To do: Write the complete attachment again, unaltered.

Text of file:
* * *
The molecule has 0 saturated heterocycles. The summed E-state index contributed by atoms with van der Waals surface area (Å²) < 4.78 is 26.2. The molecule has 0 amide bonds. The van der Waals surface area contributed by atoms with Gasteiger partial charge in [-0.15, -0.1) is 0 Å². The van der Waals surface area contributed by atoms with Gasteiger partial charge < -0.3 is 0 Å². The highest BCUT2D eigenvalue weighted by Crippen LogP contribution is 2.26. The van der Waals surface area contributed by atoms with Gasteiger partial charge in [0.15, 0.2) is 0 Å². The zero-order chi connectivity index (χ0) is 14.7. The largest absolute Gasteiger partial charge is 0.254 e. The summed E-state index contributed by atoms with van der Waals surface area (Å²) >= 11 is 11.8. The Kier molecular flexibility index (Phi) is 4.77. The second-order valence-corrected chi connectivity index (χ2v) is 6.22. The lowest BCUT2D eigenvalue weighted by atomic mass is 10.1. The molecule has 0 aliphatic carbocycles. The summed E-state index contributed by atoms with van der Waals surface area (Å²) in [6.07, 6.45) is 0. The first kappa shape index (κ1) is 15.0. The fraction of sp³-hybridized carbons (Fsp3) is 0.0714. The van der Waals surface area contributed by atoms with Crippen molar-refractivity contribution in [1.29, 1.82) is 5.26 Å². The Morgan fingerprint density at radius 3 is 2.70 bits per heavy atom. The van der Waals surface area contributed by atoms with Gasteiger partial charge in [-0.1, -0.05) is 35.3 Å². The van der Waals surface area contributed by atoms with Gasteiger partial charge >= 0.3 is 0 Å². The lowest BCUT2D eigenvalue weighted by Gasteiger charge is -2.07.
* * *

The molecule has 0 saturated heterocycles. The summed E-state index contributed by atoms with van der Waals surface area (Å²) < 4.78 is 26.2. The molecule has 0 amide bonds. The van der Waals surface area contributed by atoms with Gasteiger partial charge in [-0.15, -0.1) is 0 Å². The van der Waals surface area contributed by atoms with Gasteiger partial charge < -0.3 is 0 Å². The highest BCUT2D eigenvalue weighted by Crippen LogP contribution is 2.26. The van der Waals surface area contributed by atoms with Gasteiger partial charge in [0.15, 0.2) is 0 Å². The zero-order chi connectivity index (χ0) is 14.7. The largest absolute Gasteiger partial charge is 0.254 e. The summed E-state index contributed by atoms with van der Waals surface area (Å²) >= 11 is 11.8. The Kier molecular flexibility index (Phi) is 4.77. The second-order valence-corrected chi connectivity index (χ2v) is 6.22. The lowest BCUT2D eigenvalue weighted by atomic mass is 10.1. The molecule has 0 aliphatic carbocycles. The summed E-state index contributed by atoms with van der Waals surface area (Å²) in [6.07, 6.45) is 0. The first kappa shape index (κ1) is 15.0. The fraction of sp³-hybridized carbons (Fsp3) is 0.0714. The van der Waals surface area contributed by atoms with Crippen molar-refractivity contribution in [1.29, 1.82) is 5.26 Å². The Morgan fingerprint density at radius 3 is 2.70 bits per heavy atom. The van der Waals surface area contributed by atoms with Gasteiger partial charge in [-0.1, -0.05) is 35.3 Å². The van der Waals surface area contributed by atoms with Gasteiger partial charge >= 0.3 is 0 Å². The lowest BCUT2D eigenvalue weighted by Gasteiger charge is -2.07.